Once again I cannot see the relevance of your comment. I was saying
that there is no difference between getc(), fread(), and fgets(),
and you keep pointing out the difference between Unix and Windows.
If you are unable to see that receiving different results on
different systems requires the programmer to make appropriate
adjustments, I suspect you should not be programming.

--
[mail]: Chuck F (cbfalconer at maineline dot net)
[page]: <http://cbfalconer.home.att.net>
Try the download section.
** Posted from http://www.teranews.com **
Jun 27 '08 #18
On 7 Jun 2008 at 13:59, CBFalconer wrote:
Richard Tobin wrote:
>Once again I cannot see the relevance of your comment.
That's because his comment had no relevance. Maybe in the past CBF was a
reasonable programmer (though it's difficult to imagine based on the
code snippets he posts here), but today there's no doubt that senility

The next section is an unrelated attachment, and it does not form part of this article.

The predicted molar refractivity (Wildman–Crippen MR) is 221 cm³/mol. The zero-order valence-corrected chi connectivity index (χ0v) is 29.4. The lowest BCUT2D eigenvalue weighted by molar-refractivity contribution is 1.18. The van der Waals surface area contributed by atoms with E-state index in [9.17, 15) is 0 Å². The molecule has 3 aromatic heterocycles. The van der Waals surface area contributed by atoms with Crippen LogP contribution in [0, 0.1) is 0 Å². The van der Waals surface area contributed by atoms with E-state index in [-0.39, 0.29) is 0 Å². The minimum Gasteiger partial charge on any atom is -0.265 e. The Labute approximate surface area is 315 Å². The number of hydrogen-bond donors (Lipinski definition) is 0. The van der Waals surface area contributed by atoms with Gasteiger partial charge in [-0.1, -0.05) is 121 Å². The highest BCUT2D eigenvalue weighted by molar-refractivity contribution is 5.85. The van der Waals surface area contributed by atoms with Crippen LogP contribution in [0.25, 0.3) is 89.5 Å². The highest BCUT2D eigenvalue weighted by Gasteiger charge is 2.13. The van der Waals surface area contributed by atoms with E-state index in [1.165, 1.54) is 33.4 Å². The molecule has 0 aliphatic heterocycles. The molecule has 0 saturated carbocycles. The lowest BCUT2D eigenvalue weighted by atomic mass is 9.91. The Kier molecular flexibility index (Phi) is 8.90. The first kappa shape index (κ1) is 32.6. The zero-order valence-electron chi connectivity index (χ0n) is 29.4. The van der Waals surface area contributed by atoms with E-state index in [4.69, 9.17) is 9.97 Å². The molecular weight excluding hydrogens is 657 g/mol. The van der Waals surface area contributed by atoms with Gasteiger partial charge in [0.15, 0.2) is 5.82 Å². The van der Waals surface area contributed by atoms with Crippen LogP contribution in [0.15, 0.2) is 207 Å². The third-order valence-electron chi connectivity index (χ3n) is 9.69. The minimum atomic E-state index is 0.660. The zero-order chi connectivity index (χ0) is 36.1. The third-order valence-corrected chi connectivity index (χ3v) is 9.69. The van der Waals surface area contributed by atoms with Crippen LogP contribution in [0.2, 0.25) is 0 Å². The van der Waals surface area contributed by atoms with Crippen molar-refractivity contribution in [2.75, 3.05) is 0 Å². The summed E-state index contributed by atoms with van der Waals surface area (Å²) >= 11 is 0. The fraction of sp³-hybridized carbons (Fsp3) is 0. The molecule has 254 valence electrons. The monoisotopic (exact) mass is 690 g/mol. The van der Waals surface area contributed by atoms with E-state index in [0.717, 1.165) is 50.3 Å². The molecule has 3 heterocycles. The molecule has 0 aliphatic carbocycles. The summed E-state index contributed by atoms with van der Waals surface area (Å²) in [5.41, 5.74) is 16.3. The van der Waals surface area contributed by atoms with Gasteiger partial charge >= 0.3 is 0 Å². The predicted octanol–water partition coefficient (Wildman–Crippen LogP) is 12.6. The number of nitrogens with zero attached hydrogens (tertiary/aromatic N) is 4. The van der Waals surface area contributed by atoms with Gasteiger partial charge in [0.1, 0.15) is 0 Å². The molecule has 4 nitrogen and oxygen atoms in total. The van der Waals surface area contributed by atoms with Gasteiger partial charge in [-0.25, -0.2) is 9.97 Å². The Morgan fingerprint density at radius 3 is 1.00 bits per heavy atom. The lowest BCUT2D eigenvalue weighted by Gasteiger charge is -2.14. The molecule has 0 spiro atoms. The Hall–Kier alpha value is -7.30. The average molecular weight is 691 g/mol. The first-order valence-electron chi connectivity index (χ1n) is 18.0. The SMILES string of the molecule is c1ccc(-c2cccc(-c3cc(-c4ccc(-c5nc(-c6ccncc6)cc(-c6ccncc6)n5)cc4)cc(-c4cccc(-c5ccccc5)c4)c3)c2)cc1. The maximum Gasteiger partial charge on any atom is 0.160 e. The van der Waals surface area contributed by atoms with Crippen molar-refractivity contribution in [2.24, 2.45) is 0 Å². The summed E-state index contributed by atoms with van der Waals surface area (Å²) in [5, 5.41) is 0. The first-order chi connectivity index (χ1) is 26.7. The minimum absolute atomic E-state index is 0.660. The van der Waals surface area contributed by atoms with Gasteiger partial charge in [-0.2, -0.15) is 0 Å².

has set in and he's no longer capable of intelligent discussion. As
you're discovering, trying to point out his numerous mistakes is just a
recipe for frustration...
If you are unable to see that receiving different results on
different systems requires the programmer to make appropriate
adjustments, I suspect you should not be programming.
....and breathtakingly arrogant and misdirected insults.

Jun 27 '08 #19
In article <48***************@yahoo.com>,
CBFalconer <cb********@maineline.netwrote:
>If you are unable to see that receiving different results on
different systems requires the programmer to make appropriate
adjustments, I suspect you should not be programming.
I give up. Your inability to follow a conversation makes it pointless
for others to talk to to you.

-- Richard